Latest posts by techwriter (see all)
- How Much Money Can Writers Make? - June 22, 2017
- 2 Methods to Avoid Gender Ambiguity - June 21, 2017
- How to Write in “Action Units” in Technical Writing - May 31, 2017
© Ugur Akinci
A super gift for all lovers of science, culture, and humanities. Boltzmann’s Tomb: Travels in Search of Science is a virtuoso performance by a geochemist at the peak of his game.
The book’s narrative fabric is woven out of three different strands:
(1) The illustrious author’s own personal journey beginning in Pennsylvania and Ohio and taking him around the world, all the way to the amazing lakes of Antarctica.
(2) A trip through the history of science by spotlighting major turning points in astronomy, physics, and chemistry.
(3) A poetic visit to over a dozen cities in the West which were home to major scientific breakthroughs, seasoned with an anecdotal look at the lives of famous scientists behind such momentous discoveries.
Prof. Green’s enthusiasm for science and his love for the magic of life is evident on every page. I suspect the same fascination is widely shared by all scientists who reach a certain stage in their careers.
However, what may be unique in Green’s case is the dreamlike quality of his prose which in those sections where he is reminiscing about past events that are dear and personal to him acquires a sparkling flow-of-consciousness sheen that uplifts our hearts. If all scientists could write like this many poets would probably go back to school to study geochemistry.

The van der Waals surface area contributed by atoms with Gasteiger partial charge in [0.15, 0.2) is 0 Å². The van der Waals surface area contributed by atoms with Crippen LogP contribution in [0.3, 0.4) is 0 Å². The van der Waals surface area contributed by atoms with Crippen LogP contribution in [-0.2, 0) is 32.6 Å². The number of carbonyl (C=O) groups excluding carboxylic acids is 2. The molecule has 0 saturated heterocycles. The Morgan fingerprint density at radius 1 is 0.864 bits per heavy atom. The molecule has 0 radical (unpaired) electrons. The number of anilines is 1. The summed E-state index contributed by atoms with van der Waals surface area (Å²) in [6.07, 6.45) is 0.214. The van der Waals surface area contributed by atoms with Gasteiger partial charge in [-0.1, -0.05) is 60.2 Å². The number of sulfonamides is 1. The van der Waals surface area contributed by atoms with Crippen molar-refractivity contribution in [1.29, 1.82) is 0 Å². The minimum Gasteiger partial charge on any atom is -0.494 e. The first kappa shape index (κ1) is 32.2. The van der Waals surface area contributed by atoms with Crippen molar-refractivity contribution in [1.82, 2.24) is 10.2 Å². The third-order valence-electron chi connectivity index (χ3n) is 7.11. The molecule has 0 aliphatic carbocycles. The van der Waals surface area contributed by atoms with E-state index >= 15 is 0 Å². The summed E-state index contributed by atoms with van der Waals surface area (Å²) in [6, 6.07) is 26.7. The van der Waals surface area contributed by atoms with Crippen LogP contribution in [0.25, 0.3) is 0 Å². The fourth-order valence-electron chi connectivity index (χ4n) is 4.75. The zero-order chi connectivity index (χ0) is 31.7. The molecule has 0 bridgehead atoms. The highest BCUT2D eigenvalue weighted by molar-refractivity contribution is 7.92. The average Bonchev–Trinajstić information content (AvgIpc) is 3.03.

One strand that runs throughout the book and spills over to its title is the Austrian chemist Ludwig Boltzmann’s entropy formula, which gave rise to the second law of thermodynamics. This law states that, in a closed system, disorganization increases constantly unless energy is introduced to the system from outside.
The Second Law is so universal that it explains a lot of things ranging from why your socks and underwear get out of order so quickly in your closet to why a gas escaping from a flask never goes back into the same container again, or… why we don’t live forever, but get old and eventually die. The author sees the handiwork of increasing entropy in almost all facets of life, from daily mishaps to things more massive in scale like the continental drift.
The way Prof. Green creates numerous multi-layered connections between astrological and scientific facts, on the one hand, and personal observations, on the other, makes a richly-rewarding read indeed.